On the other hand, GCS does a better job of explaining a three-step discipline process for those students who violate the code of conduct. And whereas other policies focus on students, GCS’s policy spells out – albeit in somewhat vague form – an acceptable use policy for faculty, parents, visitors and non-essential personnel.

DragonFlyEye.Net will continue to bring you comparisons of school policies around the area in the coming weeks. We’re also looking for local educator reactions to the state of technology in classrooms, which we will bring you as we get it. Is there a school whose policy you’d like us to review? An administrator you’d like us to contact? Leave us a note in the comments section or else contact us to send us a confidential message.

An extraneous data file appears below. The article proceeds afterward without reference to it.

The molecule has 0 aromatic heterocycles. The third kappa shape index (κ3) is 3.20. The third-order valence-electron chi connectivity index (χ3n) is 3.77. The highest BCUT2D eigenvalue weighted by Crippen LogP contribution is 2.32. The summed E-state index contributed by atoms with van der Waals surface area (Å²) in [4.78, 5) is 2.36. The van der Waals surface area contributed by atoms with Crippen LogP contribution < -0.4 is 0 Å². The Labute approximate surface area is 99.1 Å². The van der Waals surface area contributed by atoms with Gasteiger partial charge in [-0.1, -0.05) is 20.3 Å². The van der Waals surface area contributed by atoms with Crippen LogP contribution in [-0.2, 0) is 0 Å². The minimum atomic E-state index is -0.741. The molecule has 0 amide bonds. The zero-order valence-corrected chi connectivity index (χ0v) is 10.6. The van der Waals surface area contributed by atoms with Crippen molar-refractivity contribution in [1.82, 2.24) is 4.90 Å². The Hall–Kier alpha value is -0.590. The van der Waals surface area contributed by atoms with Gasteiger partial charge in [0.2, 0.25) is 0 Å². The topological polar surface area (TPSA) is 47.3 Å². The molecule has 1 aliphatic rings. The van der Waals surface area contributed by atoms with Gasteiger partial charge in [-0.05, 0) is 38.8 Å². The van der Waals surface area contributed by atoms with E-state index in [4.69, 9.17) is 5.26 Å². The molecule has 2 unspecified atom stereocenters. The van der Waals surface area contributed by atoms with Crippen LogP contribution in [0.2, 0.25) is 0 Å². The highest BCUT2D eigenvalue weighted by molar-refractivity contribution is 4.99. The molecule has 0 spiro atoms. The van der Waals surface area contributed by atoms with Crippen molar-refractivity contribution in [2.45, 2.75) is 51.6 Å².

How alcohol slows your reflexes down: the science of DWI

Rochester has seen a rash of DWIs making headlines lately and as a result, it seems like a good time to review the science behind alcohol’s influence on the nervous system. Sure it is well-known that alcohol is a depressant and can be deadly if an intoxicated person gets behind the wheel, but did you know that slower reaction times are the result of an overload of a part of your brain?

“Alcohol slows down the central nervous system,” said Karen Pelc, coordinator of IMPACT, a Substance and Drug Education & Prevention Program at Rochester Institute of Technology. “When individuals drink too much too quickly it can cause the heart, breathing and brain function to stop.”